Asa took down the idols and altars and pillars honoring them; commanded Israel to seek and obey God; and removed all the high places out of Judah’s cities. As a result of the peace God provided, Asa built up fortified cities for future wars and commanded Israel to prepare by building cities, saying twice that they should do so because they sought God and he gave them peace. Judah prospered. In summary, Asa broke, cut down, and removed idols before building up Judah’s defenses. “Asa did what was good and right in the eyes of the Lord.” It is God’s desire that we tear down idols, not just in our own minds and hearts, but corporately, to have peace with God as a body. How did Asa and Israel, and the writer of 2 Chronicles know that God was the reason for their peace? Is he not the first cause of all events and circumstances? Whatever instruments the Lord used, he brought Israel peace. The Ten Commandments, forbidding idolatry was a good gift from Yahweh to his people. The King started with great devotion to God by leading Israel to worship him alone through his example and rule. “Interpreters agree that the Mosaic laws, rightly understood, still give Christians wisdom about the kind of conduct that pleases or displeases God.” (2) “Asa aimed at pleasing God and studied to approve himself to him. Happy are those that walk by this rule, not to do that which is right in their own eyes, or in the eye of the world, but which is so in God’s sight. We find by experience that it is good to seek the Lord; it gives us rest; while we pursue the world, we meet with nothing but vexation.” (3)
Asa started his work of spiritual renovation, led Israel to participate, and then continued the practice. It was not enough for him to begin; the work needed to continue. Unfortunately, his efforts later waned, and Ethiopia invaded Judah. Taking the liberty of making another spiritual application, we have here an encouragement to keep up our communal spiritual invigoration and a warning that if we stop, we will be overtaken by the world and its influences, as Israel was. The work of Christ is that which is accomplished together by having hearts united to build the kingdom. It’s mystery is accomplished by the work of God’s Spirit, built on our faithful conformity to the Lord’s Word and will. Paul refers to and describes this mystery in his epistles as “…hearts…encouraged, being knit together in love, to reach all the riches of full assurance of understanding and the knowledge of God’s mystery, which is Christ, in whom are hidden all the treasures of wisdom and knowledge.” He desires this heart-unity for the Colossians as a body, including himself. “For though I am absent in body, yet I am with you in spirit, rejoicing to see your good order and the firmness of your faith in Christ.” (Colossians 2:2-5) (See also Ephesians 3:1-9; Colossians 1:26-27; 4:3.) We do not honor God with our independence but with our humble, biblical interdependence. And when we obtain shared peace, we, like Asa, can build up our defenses again the enemies of the world, Satan, and even our ungodly desires and temptations.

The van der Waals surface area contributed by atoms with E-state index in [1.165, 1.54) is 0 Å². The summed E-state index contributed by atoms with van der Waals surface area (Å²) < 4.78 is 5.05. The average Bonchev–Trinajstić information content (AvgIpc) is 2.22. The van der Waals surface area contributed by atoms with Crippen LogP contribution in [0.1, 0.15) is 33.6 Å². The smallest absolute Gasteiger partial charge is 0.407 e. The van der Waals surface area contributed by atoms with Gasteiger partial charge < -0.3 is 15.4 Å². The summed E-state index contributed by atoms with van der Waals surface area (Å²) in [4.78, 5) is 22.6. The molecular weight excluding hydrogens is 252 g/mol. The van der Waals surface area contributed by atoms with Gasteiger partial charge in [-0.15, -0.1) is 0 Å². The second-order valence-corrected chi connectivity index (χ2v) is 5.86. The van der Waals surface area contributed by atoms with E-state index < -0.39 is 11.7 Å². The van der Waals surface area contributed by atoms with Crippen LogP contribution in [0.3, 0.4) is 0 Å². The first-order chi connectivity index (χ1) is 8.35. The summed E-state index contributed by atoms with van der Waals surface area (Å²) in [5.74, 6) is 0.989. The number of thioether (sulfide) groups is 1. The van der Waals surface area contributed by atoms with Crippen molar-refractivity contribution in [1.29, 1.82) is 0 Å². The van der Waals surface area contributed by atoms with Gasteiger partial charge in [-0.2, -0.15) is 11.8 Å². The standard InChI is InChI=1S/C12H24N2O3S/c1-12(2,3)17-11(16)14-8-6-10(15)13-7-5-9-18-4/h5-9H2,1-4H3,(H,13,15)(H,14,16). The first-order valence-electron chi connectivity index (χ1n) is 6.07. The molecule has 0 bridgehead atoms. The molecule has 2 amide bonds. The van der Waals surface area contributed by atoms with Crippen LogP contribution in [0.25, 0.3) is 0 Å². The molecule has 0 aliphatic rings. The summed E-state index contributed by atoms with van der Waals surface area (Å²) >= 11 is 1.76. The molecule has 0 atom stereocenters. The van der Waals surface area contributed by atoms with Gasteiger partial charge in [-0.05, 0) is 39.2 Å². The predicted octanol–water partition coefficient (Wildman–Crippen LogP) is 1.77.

Today, at a secular meeting, a friend told me that she knows how much I love Jesus, as she does. I was delighted by her initiation of a spiritual conversation in our happy, chatty group when most conversations were about family and travel plans over the holidays. She encouraged me so much, and I hope to pass on the encouragement to you. God has given many of us peace, so we have no excuse to neglect building up our defenses against Christ’s enemies. Let’s agree to tear down the idols that challenge Jesus—materialism, sentimentality, Santa, food—whatever threatens our gospel peace—together. “Take care, lest you make a covenant with the inhabitants of the land to which you go, lest it become a snare in your midst. You shall tear down their altars and break their pillars and cut down their Asherim (for you shall worship no other god, for the Lord, whose name is Jealous, is a jealous God).” (Exodus 34:12-14) Lord, help us who belong to Christ to boldly honor you together this Christmas.
(1) Brooks, Thomas. Precious Remedies Against Satan’s Devices (p. 106). Kindle Edition.
(2) English Standard Version Study Bible Notes, Exodus 20, (digital edition), Crossway, 2008.
(3) Henry, Matthew “Matthew Henry’s Complete Commentary on the Bible,” 2 Chronicles 14, https://www.studylight.org/commentaries/mhm/2chronicles-14.html
December 13, 2019